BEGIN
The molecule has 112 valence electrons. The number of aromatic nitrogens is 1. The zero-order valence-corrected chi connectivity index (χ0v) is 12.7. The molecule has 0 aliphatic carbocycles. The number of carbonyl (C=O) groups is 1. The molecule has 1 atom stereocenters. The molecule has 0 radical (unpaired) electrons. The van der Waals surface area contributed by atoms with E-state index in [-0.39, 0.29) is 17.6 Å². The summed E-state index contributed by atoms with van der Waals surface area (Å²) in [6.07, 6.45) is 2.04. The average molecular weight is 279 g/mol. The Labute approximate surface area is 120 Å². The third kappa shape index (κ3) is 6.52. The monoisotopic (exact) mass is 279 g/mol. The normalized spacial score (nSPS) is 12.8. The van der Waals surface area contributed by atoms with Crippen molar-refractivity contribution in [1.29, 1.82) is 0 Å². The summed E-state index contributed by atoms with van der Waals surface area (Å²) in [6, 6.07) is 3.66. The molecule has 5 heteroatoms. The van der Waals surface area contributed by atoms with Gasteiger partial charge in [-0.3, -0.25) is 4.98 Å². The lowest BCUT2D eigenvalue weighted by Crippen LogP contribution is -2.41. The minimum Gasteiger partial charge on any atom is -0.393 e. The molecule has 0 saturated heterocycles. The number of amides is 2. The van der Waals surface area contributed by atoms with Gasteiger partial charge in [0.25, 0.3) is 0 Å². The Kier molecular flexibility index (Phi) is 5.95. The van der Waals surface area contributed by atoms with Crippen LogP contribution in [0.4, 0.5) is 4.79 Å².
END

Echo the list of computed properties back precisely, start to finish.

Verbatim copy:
The molecule has 112 valence electrons. The number of aromatic nitrogens is 1. The zero-order valence-corrected chi connectivity index (χ0v) is 12.7. The molecule has 0 aliphatic carbocycles. The number of carbonyl (C=O) groups is 1. The molecule has 1 atom stereocenters. The molecule has 0 radical (unpaired) electrons. The van der Waals surface area contributed by atoms with E-state index in [-0.39, 0.29) is 17.6 Å². The summed E-state index contributed by atoms with van der Waals surface area (Å²) in [6.07, 6.45) is 2.04. The average molecular weight is 279 g/mol. The Labute approximate surface area is 120 Å². The third kappa shape index (κ3) is 6.52. The monoisotopic (exact) mass is 279 g/mol. The normalized spacial score (nSPS) is 12.8. The van der Waals surface area contributed by atoms with Crippen molar-refractivity contribution in [1.29, 1.82) is 0 Å². The summed E-state index contributed by atoms with van der Waals surface area (Å²) in [6, 6.07) is 3.66. The molecule has 5 heteroatoms. The van der Waals surface area contributed by atoms with Gasteiger partial charge in [-0.3, -0.25) is 4.98 Å². The lowest BCUT2D eigenvalue weighted by Crippen LogP contribution is -2.41. The minimum Gasteiger partial charge on any atom is -0.393 e. The molecule has 0 saturated heterocycles. The number of amides is 2. The van der Waals surface area contributed by atoms with Gasteiger partial charge in [0.25, 0.3) is 0 Å². The Kier molecular flexibility index (Phi) is 5.95. The van der Waals surface area contributed by atoms with Crippen LogP contribution in [0.4, 0.5) is 4.79 Å².